Fortunately for the White Sox, the good play Juan Uribe exhibited towards the end of the season has continued well into the post season and I truly believe he's one of the unsung heroes of their current run to the World Series title.

Daily Graphing – Bob Howry

The Cubs have signed Bob Howry to a three year, 12 million dollar contract. For the past two years, Bob Howry has been one of the better relievers in the American League by posting back to back sub-3 ERA seasons. Let's see if there's any chance he can make his sub-3 ERA, a three year occurrence.


His strikeouts per 9 innings (K/9) have been fairly inconsistent. In 2004 he had an excellent K/9 of 8.2, but in 2005 it dropped to a below average 5.9. Despite the drop in his K/9 he was able to keep a high strikeout to walk ratio (K/BB) by decreasing the number of walks he allowed.


The one area where I see a real problem is his Batting Average on Balls in Play (BABIP). In 2005 he had a BABIP of .222, which is incredibly low. It was so low that it puts him in the 99th percentile of all pitchers. Considering the league average is right around .300, I'd say there is absolutely no chance of him repeating his .222 BABIP.


I can't say I'm too optimistic that Bob Howry will have another sub-3 ERA season. The decrease in his strikeout rate is somewhat troubling as it means he'll have to be extra careful not to walk batters. Then there's the unsustainable BABIP which I wouldn't be too surprised to see above .300 next season considering how lucky he was in 2005. Don't think that a move to the National League will help him either as NL relievers actually had a higher ERA than American League relievers last year. Yeah, I'd say the chances of Bob Howry having another sub-3 ERA season are pretty slim.

Daily Graphing – Juan Padilla

A few days ago, Dave Studeman of the Hardball Times wrote about the statistic LOB% (percent of baserunners left on base). While he stated LOB% isn't necessarily a “luck” statistic, I'm going to use it today as if it were one with some discretion, of course. I was thinking that for pitchers there are currently three statistics that are considered to be in some sense a measure of luck. There is batting average on balls in play (BABIP), percentage of fly balls that are home runs (HR/FB), and the already mentioned LOB%.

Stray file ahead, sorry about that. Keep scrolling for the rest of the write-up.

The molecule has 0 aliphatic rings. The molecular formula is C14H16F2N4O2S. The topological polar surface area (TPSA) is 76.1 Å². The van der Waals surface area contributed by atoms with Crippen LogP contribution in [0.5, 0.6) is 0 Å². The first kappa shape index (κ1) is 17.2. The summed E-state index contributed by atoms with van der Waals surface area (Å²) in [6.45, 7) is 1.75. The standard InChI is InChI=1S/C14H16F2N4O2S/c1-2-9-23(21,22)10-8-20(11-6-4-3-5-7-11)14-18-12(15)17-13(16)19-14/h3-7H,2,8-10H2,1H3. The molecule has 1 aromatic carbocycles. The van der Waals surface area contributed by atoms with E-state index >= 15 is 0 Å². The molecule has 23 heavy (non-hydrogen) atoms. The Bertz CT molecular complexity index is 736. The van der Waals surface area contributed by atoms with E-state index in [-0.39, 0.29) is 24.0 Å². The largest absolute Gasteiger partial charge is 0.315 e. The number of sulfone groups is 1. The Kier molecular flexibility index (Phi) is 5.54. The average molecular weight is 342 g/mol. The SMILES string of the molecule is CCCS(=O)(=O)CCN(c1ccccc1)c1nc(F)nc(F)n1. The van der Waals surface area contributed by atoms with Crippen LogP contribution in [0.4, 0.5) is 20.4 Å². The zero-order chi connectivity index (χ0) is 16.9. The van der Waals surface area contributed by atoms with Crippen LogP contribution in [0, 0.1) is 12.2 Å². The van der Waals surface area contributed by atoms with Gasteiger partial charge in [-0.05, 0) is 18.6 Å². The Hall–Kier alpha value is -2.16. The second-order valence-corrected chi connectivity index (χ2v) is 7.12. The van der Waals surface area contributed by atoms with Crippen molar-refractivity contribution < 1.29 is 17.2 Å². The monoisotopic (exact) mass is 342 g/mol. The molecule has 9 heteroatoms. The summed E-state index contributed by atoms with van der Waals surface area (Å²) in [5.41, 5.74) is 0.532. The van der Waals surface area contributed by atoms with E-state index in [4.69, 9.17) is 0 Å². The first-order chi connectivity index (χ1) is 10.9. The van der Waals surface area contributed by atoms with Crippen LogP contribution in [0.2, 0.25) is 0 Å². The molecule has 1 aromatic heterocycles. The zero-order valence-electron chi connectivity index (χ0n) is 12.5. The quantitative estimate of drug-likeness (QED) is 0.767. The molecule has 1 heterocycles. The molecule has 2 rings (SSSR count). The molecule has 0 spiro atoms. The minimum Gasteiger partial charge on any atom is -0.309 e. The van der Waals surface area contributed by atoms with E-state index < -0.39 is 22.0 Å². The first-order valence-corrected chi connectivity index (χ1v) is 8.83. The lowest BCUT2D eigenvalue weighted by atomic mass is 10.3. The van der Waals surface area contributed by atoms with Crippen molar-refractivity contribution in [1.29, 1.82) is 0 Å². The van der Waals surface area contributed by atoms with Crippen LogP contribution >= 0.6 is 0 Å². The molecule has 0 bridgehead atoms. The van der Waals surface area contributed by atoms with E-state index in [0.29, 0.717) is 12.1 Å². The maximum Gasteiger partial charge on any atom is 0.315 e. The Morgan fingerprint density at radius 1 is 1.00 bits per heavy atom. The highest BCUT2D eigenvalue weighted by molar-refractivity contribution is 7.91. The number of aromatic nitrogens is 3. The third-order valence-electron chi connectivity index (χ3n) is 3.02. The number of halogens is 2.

I wanted to find the “luckiest” pitcher in 2005, so I decided to combine the three “luck” statistics in a crude attempt to create a “Luck Factor” for pitchers. I used the formula (BABIP + (3 * (HR/FB)) + (1-LOB%)). While I'm sure there are a few problems with this formula that I quickly threw together, it will definitely point you in the direction of some of the biggest luck offenders. I couldn't help but laugh when, at the very top of the list, I saw Juan Padilla. Oh great, another Mets reliever! So without further adieu, let's see what made Juan Padilla so “lucky” in 2005.


Starting off with ERA, his first trip around the majors was pretty awful. In 2004 he had an insanely high ERA of 7.71, which plummeted to an incredibly low ERA of 1.49 in 2005. With such a steep decline, I'd expect some sort of drastic change in his strikeouts or walks. This was not the case.


In 2005 his strikeout to walk ratio (K/BB) was slightly worse than it was in 2004. His strikeouts per 9 innings (K/9) was a poor 4.21 and his walks per 9 innings (BB/9) was a pretty average 3.22 bringing his K/BB to a poor 1.31. His minor league numbers definitely deviated from his major league numbers where he managed a pretty healthy K/9 of 8.22 the past two seasons in AAA.